Israeli Prime Minister Benjamin Netanyahu was on Thursday to meet Germany’s leaders, who are expected to urge him to reconsider disputed legal reforms that have prompted Israel’s president to warn of the threat of “civil war”.
German President Frank-Walter Steinmeier, speaking in Tallinn on the eve of Netanyahu’s visit, said he planned to raise the reforms with the Israeli prime minister when they meet later Thursday.
Israel is the “only democracy in the whole region, a country with a strong constitutional state”, he said. “What I would like to see is that what we have admired about Israel… is preserved.”
Netanyahu’s government, which includes ultra-Orthodox and extreme-right parties, introduced its highly controversial judicial reform package in January.
It has argued the reforms are needed to limit judicial overreach, but protesters have decried them as threatening Israel’s liberal democracy by weakening key checks and balances.
Ten consecutive weeks of nationwide demonstrations have followed, with critics also charging that the proposed changes aim to protect Netanyahu as he fights corruption charges in an ongoing court battle.
“Anyone who thinks that a genuine civil war, with human lives, is a line that we could never reach, has no idea what he is talking about,” warned Israel’s President Isaac Herzog late Wednesday.
“It is precisely now, in the State of Israel’s 75th year of independence, that the abyss is within touching distance. Today, I say to you what I told them: civil war is a red line. I will not allow it to happen,” he said, adding that he was convinced that the majority of Israelis want a compromise.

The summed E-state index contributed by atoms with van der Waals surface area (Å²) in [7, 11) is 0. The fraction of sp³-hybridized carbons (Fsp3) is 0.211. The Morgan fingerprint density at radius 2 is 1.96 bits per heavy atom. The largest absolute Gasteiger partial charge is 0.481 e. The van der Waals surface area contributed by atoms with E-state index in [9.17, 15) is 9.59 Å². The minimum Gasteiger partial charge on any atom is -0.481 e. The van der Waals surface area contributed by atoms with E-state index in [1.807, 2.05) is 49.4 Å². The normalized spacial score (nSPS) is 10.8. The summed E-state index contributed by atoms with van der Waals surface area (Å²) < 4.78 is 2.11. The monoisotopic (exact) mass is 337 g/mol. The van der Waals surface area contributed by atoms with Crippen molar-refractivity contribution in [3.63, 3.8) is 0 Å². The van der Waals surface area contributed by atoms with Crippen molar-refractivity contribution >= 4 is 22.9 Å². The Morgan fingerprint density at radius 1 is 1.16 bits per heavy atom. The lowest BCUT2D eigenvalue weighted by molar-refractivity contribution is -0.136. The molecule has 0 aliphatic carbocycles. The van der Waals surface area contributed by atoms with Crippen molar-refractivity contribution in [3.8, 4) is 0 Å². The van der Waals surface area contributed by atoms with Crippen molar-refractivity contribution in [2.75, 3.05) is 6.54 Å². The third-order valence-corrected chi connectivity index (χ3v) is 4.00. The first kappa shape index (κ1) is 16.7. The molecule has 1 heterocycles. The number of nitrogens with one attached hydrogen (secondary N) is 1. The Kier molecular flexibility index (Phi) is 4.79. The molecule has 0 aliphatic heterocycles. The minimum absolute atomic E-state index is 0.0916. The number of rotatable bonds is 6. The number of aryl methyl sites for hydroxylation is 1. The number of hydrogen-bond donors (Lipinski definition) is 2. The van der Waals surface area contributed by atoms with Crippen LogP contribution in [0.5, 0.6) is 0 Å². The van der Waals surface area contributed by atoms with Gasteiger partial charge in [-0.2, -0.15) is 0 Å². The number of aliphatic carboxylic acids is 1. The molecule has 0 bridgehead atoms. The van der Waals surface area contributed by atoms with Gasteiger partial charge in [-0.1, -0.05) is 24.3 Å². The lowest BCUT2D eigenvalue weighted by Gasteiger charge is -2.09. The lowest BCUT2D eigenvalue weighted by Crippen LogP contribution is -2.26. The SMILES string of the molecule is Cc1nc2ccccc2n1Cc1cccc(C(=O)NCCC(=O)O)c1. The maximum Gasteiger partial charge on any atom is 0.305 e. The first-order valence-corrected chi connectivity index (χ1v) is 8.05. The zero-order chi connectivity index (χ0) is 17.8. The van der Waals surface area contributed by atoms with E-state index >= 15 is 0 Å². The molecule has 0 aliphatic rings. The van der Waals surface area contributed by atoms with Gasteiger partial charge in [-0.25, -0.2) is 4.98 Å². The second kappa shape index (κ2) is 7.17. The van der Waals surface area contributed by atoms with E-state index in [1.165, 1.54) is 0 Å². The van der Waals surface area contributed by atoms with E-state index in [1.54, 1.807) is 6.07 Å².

The disputed changes proposed by the coalition would allow lawmakers to override Supreme Court decisions that strike down legislation with a parliamentary majority, and then deny the court the right to review such a move.
It would also make it harder for the Supreme Court to strike down legislation it deems to contravene Basic Laws, Israel’s quasi constitution.
Herzog, who holds a largely ceremonial role, has for weeks been toiling over a proposal to soften the government’s legal overhaul.
Netanyahu, speaking before boarding his plane to Germany, said Iran would be the “main issue” of his discussions, along with “other topics important to Israel”.
“The security issues don’t pause, even for a moment,” he added at Ben Gurion airport, where protesters had gathered, holding up placards reading “Dictator on the run” and “Don’t come back”.
Protests have been called too by Israelis living in Germany, including a demonstration at the Brandenburg Gate on Thursday.
Besides meeting Steinmeier, Netanyahu will hold separate talks with Chancellor Olaf Scholz.
The Israeli prime minister and Scholz will also visit the Platform 17 memorial which commemorates the thousands of Jews who were deported from Berlin by Nazi Germany.
The controversy in Israel puts Germany in an uncomfortable position.
Germany and Israel forged strong diplomatic ties in the decades after World War II, with Berlin committed to the preservation of the Israeli state in penance for the Holocaust.
Successive German governments have described Israel’s national security as a crucial foreign policy priority.
Government spokesman Steffen Hebestreit on Monday said Netanyahu is the “elected prime minister of Israel and therefore also a normal guest in Germany”.